Into gold for harboring Joan;
And great men’s houses up for to hold, up for to hold,
Up for to hold, make great men moan;
But in the city they say they do live
Where gold by handfuls away they do give,
Welladay!
And, therefore, thither I purpose to pass,
Hoping at London to find the Golden Ass.
I’ll away, I’ll away, I’ll away, I’ll no longer stay.

From: http://shakespeareauthorship.com/xmas/anonxmas.html

Date: c1624

By: Unknown

Wednesday, 14 December 2016

Annunciation by Jean Valentine

I saw my soul become flesh     breaking open
the linseed oil breaking over the paper
running down     pouring
no one to catch it     my life breaking open
no one to contain it     my
pelvis thinning out into God.

From: https://www.poets.org/poetsorg/poem/annunciation

Date: 2004

By: Jean Valentine (1934- )

Tuesday, 13 December 2016

Black Yule by Erik Axel Karlfeldt

Kindle no lamp on this black night – the air
Stifles us, like a tight-closed register.
No Michael comes with flaming sword to cleave
A path for souls to heaven this Christmas Eve.
No psalms of  hope befit this night of woe,
No choral strain in dulci jubilo.
“Dark, and passed by” –
That is our Yule-tide’s dismal melody.

Like to a foolish virgin hath the world
Wasted its oil – see the wick’s smoke upcurled
The bridegroom tarrieth – no sound of bells
Visit of Kings nor Eastern Star foretells.
On such a night no God may come to birth,
The angel-dreams of children sink to earth:
Till Yule be o’er,
Black imps stand lurking by the garden door.

Hardly the wretched mother may keep warm
‘Gainst her thin breast the child upon her arm;
Her dream this Yule-tide is of Mary’s need –
No room within the inn, no food nor bed.
Minions of Herod go from door to door –
Wrap up thy child in haste, nor tarry more!
“Farewell, depart,”
That be thy matin-song, O weary heart!

But Christ’s day dawns: mid trembling grove and sky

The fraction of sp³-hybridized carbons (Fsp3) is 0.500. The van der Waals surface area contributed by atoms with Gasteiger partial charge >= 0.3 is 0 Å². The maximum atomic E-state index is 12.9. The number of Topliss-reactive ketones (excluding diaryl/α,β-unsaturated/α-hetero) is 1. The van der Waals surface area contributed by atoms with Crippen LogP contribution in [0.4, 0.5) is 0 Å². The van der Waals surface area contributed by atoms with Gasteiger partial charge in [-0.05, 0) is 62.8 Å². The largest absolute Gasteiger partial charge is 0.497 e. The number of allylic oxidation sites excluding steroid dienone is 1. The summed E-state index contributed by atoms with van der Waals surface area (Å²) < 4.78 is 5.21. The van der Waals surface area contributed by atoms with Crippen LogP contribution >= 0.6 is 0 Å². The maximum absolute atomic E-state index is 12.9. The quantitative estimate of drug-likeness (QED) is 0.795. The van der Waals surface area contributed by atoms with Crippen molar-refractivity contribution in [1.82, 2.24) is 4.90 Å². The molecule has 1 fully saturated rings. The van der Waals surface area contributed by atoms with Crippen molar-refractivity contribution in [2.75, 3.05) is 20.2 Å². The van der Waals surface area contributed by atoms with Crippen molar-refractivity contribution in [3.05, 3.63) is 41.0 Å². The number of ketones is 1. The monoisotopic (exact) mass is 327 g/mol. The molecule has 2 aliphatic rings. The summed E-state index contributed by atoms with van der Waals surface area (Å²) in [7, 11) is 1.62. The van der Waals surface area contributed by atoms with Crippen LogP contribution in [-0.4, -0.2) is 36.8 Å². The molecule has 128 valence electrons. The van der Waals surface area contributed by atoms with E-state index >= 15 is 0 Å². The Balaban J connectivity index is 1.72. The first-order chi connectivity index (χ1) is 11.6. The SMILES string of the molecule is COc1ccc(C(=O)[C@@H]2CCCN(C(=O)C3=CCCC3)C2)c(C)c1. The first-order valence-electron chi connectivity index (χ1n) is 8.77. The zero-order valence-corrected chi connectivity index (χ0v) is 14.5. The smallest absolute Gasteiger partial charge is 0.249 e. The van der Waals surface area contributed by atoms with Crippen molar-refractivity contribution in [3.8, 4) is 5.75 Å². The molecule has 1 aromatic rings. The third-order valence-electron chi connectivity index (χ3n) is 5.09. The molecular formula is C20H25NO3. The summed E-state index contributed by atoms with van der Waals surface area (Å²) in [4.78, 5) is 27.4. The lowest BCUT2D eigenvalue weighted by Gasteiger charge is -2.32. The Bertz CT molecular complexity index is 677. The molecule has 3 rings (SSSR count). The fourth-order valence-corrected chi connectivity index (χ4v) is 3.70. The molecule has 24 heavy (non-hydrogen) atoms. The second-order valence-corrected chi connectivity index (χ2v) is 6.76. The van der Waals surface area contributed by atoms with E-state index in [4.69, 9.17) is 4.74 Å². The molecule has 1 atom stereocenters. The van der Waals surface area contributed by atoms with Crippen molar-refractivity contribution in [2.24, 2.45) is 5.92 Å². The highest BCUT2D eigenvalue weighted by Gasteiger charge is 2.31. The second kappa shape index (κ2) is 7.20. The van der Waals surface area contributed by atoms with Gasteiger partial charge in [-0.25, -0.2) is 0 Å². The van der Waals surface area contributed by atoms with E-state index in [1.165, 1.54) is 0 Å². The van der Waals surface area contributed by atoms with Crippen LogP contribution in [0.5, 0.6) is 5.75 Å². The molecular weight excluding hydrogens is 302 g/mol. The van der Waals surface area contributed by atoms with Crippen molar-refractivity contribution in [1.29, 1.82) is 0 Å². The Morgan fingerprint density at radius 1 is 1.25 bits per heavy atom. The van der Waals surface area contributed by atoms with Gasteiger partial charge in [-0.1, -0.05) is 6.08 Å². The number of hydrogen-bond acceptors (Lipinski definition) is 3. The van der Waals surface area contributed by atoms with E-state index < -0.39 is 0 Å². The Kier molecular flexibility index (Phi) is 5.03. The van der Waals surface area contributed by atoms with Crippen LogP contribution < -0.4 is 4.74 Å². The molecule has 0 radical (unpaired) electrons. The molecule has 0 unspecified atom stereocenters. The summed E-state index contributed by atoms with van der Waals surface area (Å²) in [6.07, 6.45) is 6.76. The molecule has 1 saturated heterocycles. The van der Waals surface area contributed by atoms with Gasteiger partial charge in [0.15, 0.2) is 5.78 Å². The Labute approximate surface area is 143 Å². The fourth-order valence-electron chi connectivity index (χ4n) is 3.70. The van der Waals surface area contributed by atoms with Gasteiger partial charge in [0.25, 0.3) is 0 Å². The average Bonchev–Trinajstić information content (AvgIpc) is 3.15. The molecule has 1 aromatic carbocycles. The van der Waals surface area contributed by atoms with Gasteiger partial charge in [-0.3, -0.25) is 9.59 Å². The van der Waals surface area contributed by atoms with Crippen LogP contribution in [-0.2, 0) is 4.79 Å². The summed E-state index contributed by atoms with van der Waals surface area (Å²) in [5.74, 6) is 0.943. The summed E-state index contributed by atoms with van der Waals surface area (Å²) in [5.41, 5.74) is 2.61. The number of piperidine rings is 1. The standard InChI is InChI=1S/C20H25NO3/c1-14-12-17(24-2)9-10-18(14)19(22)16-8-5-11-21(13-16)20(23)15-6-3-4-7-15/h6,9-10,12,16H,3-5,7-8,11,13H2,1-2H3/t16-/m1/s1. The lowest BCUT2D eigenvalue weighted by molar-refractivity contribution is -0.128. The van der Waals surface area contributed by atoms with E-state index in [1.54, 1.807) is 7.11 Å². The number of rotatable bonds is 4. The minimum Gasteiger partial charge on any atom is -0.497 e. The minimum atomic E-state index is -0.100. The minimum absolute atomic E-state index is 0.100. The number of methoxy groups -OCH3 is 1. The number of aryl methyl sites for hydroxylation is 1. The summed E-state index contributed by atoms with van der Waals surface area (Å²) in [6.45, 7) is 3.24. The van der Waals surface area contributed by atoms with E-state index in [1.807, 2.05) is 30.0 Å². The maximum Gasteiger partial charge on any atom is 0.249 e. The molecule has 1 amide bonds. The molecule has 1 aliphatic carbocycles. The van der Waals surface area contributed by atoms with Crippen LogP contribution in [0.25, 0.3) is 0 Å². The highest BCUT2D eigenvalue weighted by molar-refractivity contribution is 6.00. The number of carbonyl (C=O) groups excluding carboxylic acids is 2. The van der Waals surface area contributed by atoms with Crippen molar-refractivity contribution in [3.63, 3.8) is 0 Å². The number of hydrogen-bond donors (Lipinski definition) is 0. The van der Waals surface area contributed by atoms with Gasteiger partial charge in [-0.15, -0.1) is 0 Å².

Earth wakens from her dreams of misery;
Earth wakens to the vision of her pain,
As on her forehead strikes the thaw-fed rain,
With wet tears dripping from the icy hand
That waves Good-tidings o’er the dreary land: –
Nay, waves good-bye
To many a mother’s son now risen to die.

From: Atwan, Robert, Dardess, George and Rosenthal, Peggy (eds.), Divine Inspiration: The Life of Jesus in World Poetry, 1998, Oxford University Press: New York and Oxford, pp. 53-54.
(https://books.google.com.au/books?id=XmNIAxTIUkYC)

Date: 1917 (original in Swedish); 1929 (translation in English)

By: Erik Axel Karlfeldt (1864-1931)

Translated by: Charles Dealtry Locock (1862-1946)

Thursday, 8 December 2016

On Christmass Day by William Briscoe

Christmass is come; The great Cathedral Feast:
Christmass, the day of Labour, not of Rest,
On which the Word, and Workman of Creation,
Came, not to rest, but work for our Salvation:
He came, according to Prophetick Truth,
To work, to be in labour from His youth:
Descending to a Manger, from his Throne:
He came to do our bus’ness, not his own.

From: Briscoe, William, Verses, Presented to his Masters in the Ward of St. Giles’s Cripplegate, within the Freedom, 2009, Text Creation Partnership: Ann Arbor, Michigan and Oxford, p. [unnumbered].

(http://name.umdl.umich.edu/B01789.0001.001)

Date: 1667

By: William Briscoe (fl. 1667)